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Open Access Publications from the University of California

Carbon Sequestration and Subsidence Reversal in the Sacramento–San Joaquin Delta and Suisun Bay: Management Opportunities for Climate Mitigation and Adaptation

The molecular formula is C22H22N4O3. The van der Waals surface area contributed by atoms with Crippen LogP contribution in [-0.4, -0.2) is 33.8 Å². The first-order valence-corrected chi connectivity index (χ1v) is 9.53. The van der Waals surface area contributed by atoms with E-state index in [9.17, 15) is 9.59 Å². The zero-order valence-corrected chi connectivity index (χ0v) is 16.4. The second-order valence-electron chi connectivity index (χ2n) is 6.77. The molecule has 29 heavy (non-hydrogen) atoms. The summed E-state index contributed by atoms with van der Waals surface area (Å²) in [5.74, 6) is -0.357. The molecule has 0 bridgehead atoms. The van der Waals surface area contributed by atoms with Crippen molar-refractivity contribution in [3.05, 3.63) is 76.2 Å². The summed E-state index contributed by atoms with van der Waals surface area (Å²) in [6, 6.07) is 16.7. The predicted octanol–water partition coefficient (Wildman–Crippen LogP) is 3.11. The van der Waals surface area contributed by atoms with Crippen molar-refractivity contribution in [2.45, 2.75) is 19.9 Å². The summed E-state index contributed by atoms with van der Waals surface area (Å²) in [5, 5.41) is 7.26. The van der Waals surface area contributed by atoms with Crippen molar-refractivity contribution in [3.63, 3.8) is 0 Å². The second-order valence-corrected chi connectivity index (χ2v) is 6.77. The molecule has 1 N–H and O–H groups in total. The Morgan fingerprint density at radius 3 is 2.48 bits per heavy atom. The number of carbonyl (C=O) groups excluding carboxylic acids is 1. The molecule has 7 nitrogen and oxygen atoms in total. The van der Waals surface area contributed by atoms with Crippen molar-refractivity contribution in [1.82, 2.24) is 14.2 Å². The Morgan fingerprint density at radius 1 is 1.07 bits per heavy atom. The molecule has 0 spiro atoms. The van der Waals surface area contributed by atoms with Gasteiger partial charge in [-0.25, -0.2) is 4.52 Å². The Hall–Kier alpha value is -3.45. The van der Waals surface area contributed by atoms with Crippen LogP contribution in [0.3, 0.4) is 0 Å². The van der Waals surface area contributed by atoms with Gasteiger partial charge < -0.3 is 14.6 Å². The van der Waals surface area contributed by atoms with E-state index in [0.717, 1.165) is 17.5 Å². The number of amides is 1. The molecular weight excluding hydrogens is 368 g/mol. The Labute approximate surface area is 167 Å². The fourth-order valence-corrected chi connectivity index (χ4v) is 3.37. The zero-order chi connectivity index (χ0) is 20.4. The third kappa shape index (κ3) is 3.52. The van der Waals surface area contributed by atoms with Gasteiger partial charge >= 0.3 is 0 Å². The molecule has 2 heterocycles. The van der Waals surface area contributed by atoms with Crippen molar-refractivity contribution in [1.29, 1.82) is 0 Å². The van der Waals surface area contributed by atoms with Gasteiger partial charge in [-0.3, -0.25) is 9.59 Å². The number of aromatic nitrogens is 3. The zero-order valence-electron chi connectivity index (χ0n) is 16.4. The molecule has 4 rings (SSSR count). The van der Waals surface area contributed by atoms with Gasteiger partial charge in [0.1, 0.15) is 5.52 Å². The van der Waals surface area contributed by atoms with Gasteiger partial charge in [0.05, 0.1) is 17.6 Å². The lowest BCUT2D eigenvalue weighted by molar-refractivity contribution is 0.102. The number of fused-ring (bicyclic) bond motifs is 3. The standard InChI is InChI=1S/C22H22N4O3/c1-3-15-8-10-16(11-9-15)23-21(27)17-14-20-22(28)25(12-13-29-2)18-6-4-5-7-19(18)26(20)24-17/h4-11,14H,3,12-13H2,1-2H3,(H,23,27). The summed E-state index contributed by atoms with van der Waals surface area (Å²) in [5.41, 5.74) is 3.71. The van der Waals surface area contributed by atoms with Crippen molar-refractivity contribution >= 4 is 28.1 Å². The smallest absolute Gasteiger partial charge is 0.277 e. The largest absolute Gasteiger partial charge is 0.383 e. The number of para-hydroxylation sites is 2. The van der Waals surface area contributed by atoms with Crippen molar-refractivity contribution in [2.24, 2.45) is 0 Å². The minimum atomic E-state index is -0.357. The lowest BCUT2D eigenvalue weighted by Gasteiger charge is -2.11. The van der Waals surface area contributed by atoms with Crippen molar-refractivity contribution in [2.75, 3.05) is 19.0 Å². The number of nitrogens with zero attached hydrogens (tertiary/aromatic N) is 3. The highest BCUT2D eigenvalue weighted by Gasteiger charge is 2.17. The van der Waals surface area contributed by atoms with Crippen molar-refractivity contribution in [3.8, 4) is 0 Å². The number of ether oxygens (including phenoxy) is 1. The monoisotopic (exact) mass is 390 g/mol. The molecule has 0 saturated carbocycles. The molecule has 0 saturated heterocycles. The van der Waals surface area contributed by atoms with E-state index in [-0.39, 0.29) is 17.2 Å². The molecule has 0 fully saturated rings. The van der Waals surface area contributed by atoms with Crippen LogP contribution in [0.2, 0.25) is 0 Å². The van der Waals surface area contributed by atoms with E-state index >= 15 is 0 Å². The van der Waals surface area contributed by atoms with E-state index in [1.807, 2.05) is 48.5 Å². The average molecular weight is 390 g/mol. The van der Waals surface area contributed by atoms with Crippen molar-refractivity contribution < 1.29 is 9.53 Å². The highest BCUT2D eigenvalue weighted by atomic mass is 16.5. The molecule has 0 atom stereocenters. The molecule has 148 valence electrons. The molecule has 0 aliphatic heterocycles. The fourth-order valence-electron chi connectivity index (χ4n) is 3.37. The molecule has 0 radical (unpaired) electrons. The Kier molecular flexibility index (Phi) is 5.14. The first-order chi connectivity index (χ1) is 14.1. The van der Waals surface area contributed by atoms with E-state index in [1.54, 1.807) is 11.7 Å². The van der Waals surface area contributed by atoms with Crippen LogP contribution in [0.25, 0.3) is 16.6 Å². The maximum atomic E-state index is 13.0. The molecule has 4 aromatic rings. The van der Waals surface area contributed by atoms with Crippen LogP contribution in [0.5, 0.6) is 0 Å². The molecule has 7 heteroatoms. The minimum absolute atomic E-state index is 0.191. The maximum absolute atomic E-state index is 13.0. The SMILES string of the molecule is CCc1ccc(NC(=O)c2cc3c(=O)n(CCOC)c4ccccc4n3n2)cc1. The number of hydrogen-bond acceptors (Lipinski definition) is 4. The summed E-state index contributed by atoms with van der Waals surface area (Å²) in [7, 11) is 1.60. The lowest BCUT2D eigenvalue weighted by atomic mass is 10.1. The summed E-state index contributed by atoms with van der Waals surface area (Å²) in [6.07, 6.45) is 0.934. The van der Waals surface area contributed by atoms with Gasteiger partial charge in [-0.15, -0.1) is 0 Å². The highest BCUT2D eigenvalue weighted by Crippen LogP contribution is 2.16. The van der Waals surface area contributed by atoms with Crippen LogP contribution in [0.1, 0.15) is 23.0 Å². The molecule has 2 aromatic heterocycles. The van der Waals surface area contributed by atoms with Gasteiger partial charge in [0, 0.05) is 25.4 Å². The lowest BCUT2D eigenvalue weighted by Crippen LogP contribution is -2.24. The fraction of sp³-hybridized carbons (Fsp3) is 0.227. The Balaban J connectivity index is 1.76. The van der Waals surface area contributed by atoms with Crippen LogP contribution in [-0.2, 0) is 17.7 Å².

The aquatic landscapes of the Sacramento–San Joaquin Delta (hereafter, the Delta) and Suisun Bay represent both a significant past and future soil carbon stock. Historical alterations of hydrologic flows have led to depletion of soil carbon stocks via emissions of carbon dioxide (CO2), and loss of elevation as a result of subsidence. Optimizing ecosystem hydrology in the Delta and Suisun Bay could both reduce and reverse subsidence while also providing significant opportunities for climate mitigation and adaptation. Emissions of greenhouse gases (GHGs)—notably CO2, methane (CH4 ), and nitrous oxide (N2O)—contribute to global warming at different rates and intensities, requiring GHG accounting and modeling to assess the relative benefits of management options. Decades of data collection, model building, and map development suggest that past and current management actions have both caused—and can mitigate—losses of soil carbon. We review here the magnitude of potential GHG offsets, management options that may be achievable, and trade-offs of carbon storage under different land management. Using a land-use/land-cover framework to assess these management options, we describe the potential of three interventions (impoundment to reverse subsidence, agricultural management, and tidal reintroduction and/or maintained connectivity), both in acreage and radiative balance to clarify their relative influence on the region’s GHG balance today and in relation to its millennial history. From floodplains to farming to floating aquatic vegetation, we find specific scalable strategies to manage hydrology that can alter regional GHG balance. Preservation of soil carbon stocks and restoration of net atmospheric CO2 fluxes into soils are the primary route to net negative emissions in the Delta and Suisun Bay, with CH4 emission management occurring in a supporting role. Over a 40-year horizon of climate-mitigation markets, the resilience of different aquatic habitats introduces the most uncertainty, from expected and unexpected hydrologic changes associated with land, ocean, and operational water flows.

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